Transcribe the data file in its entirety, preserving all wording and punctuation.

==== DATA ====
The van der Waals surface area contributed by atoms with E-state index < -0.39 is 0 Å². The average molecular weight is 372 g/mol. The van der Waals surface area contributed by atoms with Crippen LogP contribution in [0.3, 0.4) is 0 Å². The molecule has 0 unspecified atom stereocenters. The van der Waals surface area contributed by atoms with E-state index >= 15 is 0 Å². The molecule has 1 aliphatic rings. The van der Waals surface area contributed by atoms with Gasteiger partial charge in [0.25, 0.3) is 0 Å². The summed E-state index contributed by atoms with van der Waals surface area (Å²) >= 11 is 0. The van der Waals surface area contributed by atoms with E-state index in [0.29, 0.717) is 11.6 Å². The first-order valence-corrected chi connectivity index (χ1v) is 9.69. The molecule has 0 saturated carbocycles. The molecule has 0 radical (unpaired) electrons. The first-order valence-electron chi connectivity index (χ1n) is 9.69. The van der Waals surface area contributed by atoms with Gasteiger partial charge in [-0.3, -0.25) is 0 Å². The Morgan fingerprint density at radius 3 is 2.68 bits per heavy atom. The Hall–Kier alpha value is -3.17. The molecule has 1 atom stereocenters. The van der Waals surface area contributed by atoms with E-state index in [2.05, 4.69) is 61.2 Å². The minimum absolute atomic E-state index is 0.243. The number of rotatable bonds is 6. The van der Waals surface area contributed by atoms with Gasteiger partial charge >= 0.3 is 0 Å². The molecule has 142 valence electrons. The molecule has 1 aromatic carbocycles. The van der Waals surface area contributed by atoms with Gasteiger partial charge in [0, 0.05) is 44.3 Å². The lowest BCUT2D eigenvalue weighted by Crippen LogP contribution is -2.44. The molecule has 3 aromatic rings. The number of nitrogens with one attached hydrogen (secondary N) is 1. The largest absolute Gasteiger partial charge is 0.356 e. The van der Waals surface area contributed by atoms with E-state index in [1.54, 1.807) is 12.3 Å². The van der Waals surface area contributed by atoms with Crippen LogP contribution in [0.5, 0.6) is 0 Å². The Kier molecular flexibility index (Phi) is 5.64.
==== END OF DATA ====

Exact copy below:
The van der Waals surface area contributed by atoms with E-state index < -0.39 is 0 Å². The average molecular weight is 372 g/mol. The van der Waals surface area contributed by atoms with Crippen LogP contribution in [0.3, 0.4) is 0 Å². The molecule has 0 unspecified atom stereocenters. The van der Waals surface area contributed by atoms with E-state index >= 15 is 0 Å². The molecule has 1 aliphatic rings. The van der Waals surface area contributed by atoms with Gasteiger partial charge in [0.25, 0.3) is 0 Å². The summed E-state index contributed by atoms with van der Waals surface area (Å²) >= 11 is 0. The van der Waals surface area contributed by atoms with E-state index in [0.29, 0.717) is 11.6 Å². The first-order valence-corrected chi connectivity index (χ1v) is 9.69. The molecule has 0 saturated carbocycles. The molecule has 0 radical (unpaired) electrons. The first-order valence-electron chi connectivity index (χ1n) is 9.69. The van der Waals surface area contributed by atoms with Gasteiger partial charge in [-0.3, -0.25) is 0 Å². The Morgan fingerprint density at radius 3 is 2.68 bits per heavy atom. The Hall–Kier alpha value is -3.17. The molecule has 1 atom stereocenters. The van der Waals surface area contributed by atoms with E-state index in [2.05, 4.69) is 61.2 Å². The minimum absolute atomic E-state index is 0.243. The number of rotatable bonds is 6. The van der Waals surface area contributed by atoms with Gasteiger partial charge >= 0.3 is 0 Å². The molecule has 142 valence electrons. The molecule has 1 aromatic carbocycles. The van der Waals surface area contributed by atoms with Gasteiger partial charge in [0, 0.05) is 44.3 Å². The lowest BCUT2D eigenvalue weighted by Crippen LogP contribution is -2.44. The molecule has 3 aromatic rings. The number of nitrogens with one attached hydrogen (secondary N) is 1. The largest absolute Gasteiger partial charge is 0.356 e. The van der Waals surface area contributed by atoms with E-state index in [1.54, 1.807) is 12.3 Å². The van der Waals surface area contributed by atoms with Crippen LogP contribution in [0.5, 0.6) is 0 Å². The Kier molecular flexibility index (Phi) is 5.64.